Buck Fever

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Overview

Twelve-year-old Joey MacTagert’s dad wants his son to carry on the family tradition of hunting. But Joey has “buck fever”—he can’t pull the trigger on a deer, and hates the idea of killing animals. He’s more interested in art and hockey, two activities that his dad barely acknowledges.

Joey’s dad wants him to use his special skill in tracking to hunt down the big antlered buck that roams the woods near their home. Joey knows how to track Old Buck, but has kept secret from his ...

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Overview

Twelve-year-old Joey MacTagert’s dad wants his son to carry on the family tradition of hunting. But Joey has “buck fever”—he can’t pull the trigger on a deer, and hates the idea of killing animals. He’s more interested in art and hockey, two activities that his dad barely acknowledges.

Joey’s dad wants him to use his special skill in tracking to hunt down the big antlered buck that roams the woods near their home. Joey knows how to track Old Buck, but has kept secret from his father the reason he’s gained the deer’s trust. When trouble between his parents seems to escalate, Joey and his older sister, Philly, find themselves in the middle of tensions they don’t fully understand. Joey wants to keep the peace, and if conquering his buck fever will do it, he has to try.

Buck Fever is a nominee for the 2003 Edgar Award for Best First Novel.

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Editorial Reviews

From the Publisher

Praise for Buck Fever:

“Willis's (Dog Gone) second novel nicely weaves a few familiar tropes into an entertaining and intense tale. … The result is a satisfying novel filled with solid characters who learn the consequences of making some hard choices.”—Publishers Weekly

“The quietness of nature and small-town life is wonderfully reflected in Willis’ patient and artful prose, and every hunting detail feels authentic, from the construction of deer blinds to the skinning of animals. An unusually sensitive and reflective boy-centric book.”—Booklist

“This novel is not an anti-hunting treatise, but rather one that develops a theme of tolerance along multiple lines. Joey’s distaste for hunting, his mother’s desire to pursue a career, and the antisocial habits of another major character cause problems with friends, family, and neighbors until the issues are brought into the open and negotiated between people of good will. The story’s villains are poachers and drunken, careless hunters who spoil the woods and the wildlife for everyone else—hunters and nature lovers alike”— VOYA

Praise for Cynthia Chapman Willis's Dog Gone:

“I couldn't put this down. More than a dog story, this is a many-layered tale of loss and grief, hope and triumph.”—Ann M. Martin, Newbery Honor winner and author of A Dog’s Life

“Along with the emotional content comes the mystery of Dead End, with tension that continues to rise as Dill tries to determine if her dog is a killer, and, if so, how to save him.”—Booklist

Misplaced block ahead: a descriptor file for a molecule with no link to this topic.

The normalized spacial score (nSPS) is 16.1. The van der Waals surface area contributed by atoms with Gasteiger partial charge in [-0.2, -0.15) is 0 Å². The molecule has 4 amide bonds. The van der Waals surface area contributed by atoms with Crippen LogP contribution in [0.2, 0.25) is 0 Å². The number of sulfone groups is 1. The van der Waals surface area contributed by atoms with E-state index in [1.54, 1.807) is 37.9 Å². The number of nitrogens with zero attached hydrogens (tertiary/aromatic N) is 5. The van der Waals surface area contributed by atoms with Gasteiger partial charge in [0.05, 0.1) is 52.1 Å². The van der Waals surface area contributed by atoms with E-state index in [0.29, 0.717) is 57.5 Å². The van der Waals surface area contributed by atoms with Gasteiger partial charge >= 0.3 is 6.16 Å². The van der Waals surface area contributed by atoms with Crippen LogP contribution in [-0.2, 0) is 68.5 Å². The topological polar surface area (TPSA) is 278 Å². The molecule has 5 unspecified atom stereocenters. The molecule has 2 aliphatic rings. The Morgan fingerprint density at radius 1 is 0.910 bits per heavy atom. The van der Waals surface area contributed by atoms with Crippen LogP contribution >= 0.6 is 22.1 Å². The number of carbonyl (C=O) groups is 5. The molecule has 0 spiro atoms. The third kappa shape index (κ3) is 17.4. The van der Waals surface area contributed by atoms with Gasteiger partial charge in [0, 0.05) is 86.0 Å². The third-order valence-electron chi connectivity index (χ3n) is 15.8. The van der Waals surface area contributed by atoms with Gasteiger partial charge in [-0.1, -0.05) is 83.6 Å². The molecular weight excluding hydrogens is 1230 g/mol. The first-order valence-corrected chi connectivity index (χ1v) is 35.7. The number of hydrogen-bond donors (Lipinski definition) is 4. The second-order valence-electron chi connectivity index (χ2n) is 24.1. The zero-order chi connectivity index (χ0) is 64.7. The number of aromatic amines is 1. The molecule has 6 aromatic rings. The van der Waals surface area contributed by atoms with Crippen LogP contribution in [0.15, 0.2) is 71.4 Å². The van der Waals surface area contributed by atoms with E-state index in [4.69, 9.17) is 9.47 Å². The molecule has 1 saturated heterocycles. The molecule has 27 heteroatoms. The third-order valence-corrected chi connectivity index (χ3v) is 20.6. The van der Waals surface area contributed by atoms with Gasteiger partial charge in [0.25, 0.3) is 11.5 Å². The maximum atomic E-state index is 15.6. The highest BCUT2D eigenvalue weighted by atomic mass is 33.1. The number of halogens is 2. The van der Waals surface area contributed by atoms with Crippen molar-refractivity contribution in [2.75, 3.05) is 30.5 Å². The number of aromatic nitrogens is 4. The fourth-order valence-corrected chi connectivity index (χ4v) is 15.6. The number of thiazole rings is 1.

“Set on a Southern farm, the author peppers her story with homey turns of phrases and strong secondary characters . . . Willis, an author to watch, keeps the narrative tightly focused on Dill and her resistance to facing her grief. This well-told story, spiced with humor and facts on animal care, has a satisfying, appealing conclusion.”—Kirkus Reviews

Publishers Weekly
Willis's (Dog Gone) second novel nicely weaves a few familiar tropes into an entertaining and intense tale. Twelve-year-old Joey has the talent to be an amazing hunter: he's a great shot and, thanks to an ear infection that left him partially deaf, his sense of smell borders on the super-human. His father, an avid hunter, expects Joey to bring down his first buck during deer season, but Joey is more interested in playing hockey and drawing. With Joey's mother constantly out of the country on business trips, Joey struggles to tell his father that he doesn't want to shoot a deer, as well as whether to enter the art show his neighbor and mentor, Mrs. Davies, is pushing him toward. Subplots revolving around illegal hunting tactics and a creepy neighbor eventually merge into Joey's story, leading to a tense and dangerous climax. Willis avoids easy answers, clichés, and moralizing, instead focusing on Joey's inner struggle and the stress his mother's absence causes. The result is a satisfying novel filled with solid characters who learn the consequences of making some hard choices. Ages 9–13. (Nov.)
Children's Literature - Paula Rohrlick
Joey's dad expects him to be an eager hunter, carrying on a cherished family tradition, but Joey would much rather draw deer than shoot them. Still, he hates to disappoint his father, who is going through a rough time now that Joey's mother has taken a new job and is off traveling much of the time. Joey, his older sister Philly, and their dad all miss her terribly and home life is starting to fall apart. So, Joey tries to overcome his "buck fever" and not freeze up when trying to pull the trigger, while coping with family tensions and pressure from school, friends, and his hockey coach. It takes a shooting accident in the woods to sort out the various issues and have Joey's family accept his unique strengths and interests. Willis, author of Dog Gone, is a fine writer, and this sensitive portrait of a twelve-year-old in Pennsylvania trying to deal with others' demands while remaining true to himself will resonate with readers going through identity struggles of their own, even if the plot is somewhat predictable. The dialogue is realistic, with flashes of humor. Willis carefully lays out the pros and cons of hunting and depicts family dynamics with care and understanding. Reviewer: Paula Rohrlick